Tamla Rose is a pleasant reminder of what a dedicated independent film crew can produce.
This feature-length film is about three aspiring singers who transition from back-up singers for an ego-driven solo singer, to taking centre-stage as a successful trio in their own right. The group, which perform Tamla Motown-type music, experience personal struggles and conflicts as their egos inflate.
Tamla Rose initially reminded me of the 1991 film The Commitments, with its young wannabe-musicians and the strife they go through as they fight for fame.
However, the originally upbeat and energetic tone of Tamla Rose quickly resembles a Spice Girls-like film… Which is fine if you like the Spice Girls.
Lacking the grittiness and raw talent shown in The Commitments, Tamla Rose is a clean-looking 2D insight to the cut-throat industry of producing bands.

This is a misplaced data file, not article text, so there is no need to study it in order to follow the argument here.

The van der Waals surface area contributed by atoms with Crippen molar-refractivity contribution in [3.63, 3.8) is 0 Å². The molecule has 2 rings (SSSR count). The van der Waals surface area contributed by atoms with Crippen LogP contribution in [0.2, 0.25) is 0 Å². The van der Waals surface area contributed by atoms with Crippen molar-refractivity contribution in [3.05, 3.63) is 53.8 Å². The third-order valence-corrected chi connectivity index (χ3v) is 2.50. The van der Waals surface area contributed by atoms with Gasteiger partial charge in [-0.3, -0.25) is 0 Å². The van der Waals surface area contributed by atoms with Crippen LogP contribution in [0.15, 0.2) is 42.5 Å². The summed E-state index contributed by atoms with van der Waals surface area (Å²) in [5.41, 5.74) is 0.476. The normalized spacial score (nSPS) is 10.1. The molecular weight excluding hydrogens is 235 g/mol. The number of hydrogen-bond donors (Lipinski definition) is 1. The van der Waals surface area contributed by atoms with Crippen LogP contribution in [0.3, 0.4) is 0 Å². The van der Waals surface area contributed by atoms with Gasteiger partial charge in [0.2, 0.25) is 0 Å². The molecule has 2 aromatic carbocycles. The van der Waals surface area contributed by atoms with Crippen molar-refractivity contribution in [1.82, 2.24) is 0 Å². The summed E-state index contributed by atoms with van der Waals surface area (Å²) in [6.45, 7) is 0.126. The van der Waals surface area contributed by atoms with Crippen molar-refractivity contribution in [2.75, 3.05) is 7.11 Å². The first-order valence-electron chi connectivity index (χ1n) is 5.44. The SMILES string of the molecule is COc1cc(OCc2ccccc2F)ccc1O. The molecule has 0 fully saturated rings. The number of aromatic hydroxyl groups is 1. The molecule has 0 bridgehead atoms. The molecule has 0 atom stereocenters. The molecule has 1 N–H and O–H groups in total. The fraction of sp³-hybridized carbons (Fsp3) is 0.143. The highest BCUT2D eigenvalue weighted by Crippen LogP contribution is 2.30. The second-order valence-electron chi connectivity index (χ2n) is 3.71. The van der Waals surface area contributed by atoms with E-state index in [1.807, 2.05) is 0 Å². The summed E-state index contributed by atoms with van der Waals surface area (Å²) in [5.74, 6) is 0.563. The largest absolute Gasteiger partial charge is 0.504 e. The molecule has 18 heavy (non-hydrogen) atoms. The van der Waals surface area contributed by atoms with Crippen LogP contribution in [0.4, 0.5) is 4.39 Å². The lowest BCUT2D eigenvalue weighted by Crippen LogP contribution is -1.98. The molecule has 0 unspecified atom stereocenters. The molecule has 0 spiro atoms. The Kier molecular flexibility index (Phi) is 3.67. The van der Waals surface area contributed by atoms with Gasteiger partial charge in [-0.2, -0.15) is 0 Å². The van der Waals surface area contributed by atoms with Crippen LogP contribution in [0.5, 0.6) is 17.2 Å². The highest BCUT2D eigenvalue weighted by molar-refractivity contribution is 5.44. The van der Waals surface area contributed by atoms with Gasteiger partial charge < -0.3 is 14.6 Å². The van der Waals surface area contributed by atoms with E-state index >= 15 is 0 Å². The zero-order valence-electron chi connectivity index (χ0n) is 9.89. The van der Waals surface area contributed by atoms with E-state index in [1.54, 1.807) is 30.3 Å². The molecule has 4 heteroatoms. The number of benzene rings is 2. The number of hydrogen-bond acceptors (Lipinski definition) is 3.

The film is sprinkled with original songs that unfortunately appear to be badly synced, yet the tracks are enjoyable and well produced. The filmmakers clearly knew what they were doing when it came to recording the catchy songs.
The composition of the shots were well thought out and there is a clear, linear storyline. The acting was believable and well-cast with Adi Alfa, Alexandra Johnson and Tisha Merry playing the leads. A huge shout-out is also needed for the hair stylist, Sarah Gannon.
Overall, it is an enjoyable film that bounces along quite nicely considering all the young talent involved. However, it could be even better with less dialogue, a little less music and shorter scenes. It’s a fantastic accomplishment nonetheless, and worth watching for the soulful music.